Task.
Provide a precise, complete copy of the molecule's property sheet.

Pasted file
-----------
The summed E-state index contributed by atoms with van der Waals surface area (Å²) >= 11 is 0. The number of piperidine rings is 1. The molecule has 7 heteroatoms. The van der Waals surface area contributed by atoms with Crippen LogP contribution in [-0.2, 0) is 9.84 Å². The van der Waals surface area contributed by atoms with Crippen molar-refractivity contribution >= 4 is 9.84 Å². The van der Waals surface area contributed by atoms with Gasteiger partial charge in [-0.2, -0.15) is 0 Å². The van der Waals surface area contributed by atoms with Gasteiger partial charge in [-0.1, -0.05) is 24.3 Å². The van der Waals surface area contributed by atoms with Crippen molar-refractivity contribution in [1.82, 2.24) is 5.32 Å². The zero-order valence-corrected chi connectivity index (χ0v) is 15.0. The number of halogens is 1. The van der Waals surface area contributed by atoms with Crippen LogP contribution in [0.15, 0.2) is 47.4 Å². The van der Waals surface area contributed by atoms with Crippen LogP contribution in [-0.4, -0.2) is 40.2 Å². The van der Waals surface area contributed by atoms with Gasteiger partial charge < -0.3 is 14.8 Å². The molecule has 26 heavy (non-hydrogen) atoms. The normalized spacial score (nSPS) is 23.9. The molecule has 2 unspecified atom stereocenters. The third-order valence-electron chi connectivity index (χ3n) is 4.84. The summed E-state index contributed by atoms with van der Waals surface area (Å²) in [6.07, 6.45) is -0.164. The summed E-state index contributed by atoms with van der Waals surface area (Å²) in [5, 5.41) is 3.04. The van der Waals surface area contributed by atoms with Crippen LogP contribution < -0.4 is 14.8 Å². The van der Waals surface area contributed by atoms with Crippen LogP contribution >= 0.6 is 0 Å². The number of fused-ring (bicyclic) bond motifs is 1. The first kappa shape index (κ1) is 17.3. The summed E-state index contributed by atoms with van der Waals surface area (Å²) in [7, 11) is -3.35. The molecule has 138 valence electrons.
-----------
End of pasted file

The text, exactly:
The summed E-state index contributed by atoms with van der Waals surface area (Å²) >= 11 is 0. The number of piperidine rings is 1. The molecule has 7 heteroatoms. The van der Waals surface area contributed by atoms with Crippen LogP contribution in [-0.2, 0) is 9.84 Å². The van der Waals surface area contributed by atoms with Crippen molar-refractivity contribution >= 4 is 9.84 Å². The van der Waals surface area contributed by atoms with Gasteiger partial charge in [-0.2, -0.15) is 0 Å². The van der Waals surface area contributed by atoms with Gasteiger partial charge in [-0.1, -0.05) is 24.3 Å². The van der Waals surface area contributed by atoms with Crippen molar-refractivity contribution in [1.82, 2.24) is 5.32 Å². The zero-order valence-corrected chi connectivity index (χ0v) is 15.0. The number of halogens is 1. The van der Waals surface area contributed by atoms with Crippen LogP contribution in [0.15, 0.2) is 47.4 Å². The van der Waals surface area contributed by atoms with Crippen LogP contribution in [-0.4, -0.2) is 40.2 Å². The van der Waals surface area contributed by atoms with Gasteiger partial charge < -0.3 is 14.8 Å². The molecule has 26 heavy (non-hydrogen) atoms. The normalized spacial score (nSPS) is 23.9. The molecule has 2 unspecified atom stereocenters. The third-order valence-electron chi connectivity index (χ3n) is 4.84. The summed E-state index contributed by atoms with van der Waals surface area (Å²) in [6.07, 6.45) is -0.164. The summed E-state index contributed by atoms with van der Waals surface area (Å²) in [5, 5.41) is 3.04. The van der Waals surface area contributed by atoms with Crippen LogP contribution < -0.4 is 14.8 Å². The van der Waals surface area contributed by atoms with Crippen LogP contribution >= 0.6 is 0 Å². The number of fused-ring (bicyclic) bond motifs is 1. The first kappa shape index (κ1) is 17.3. The summed E-state index contributed by atoms with van der Waals surface area (Å²) in [7, 11) is -3.35. The molecule has 138 valence electrons.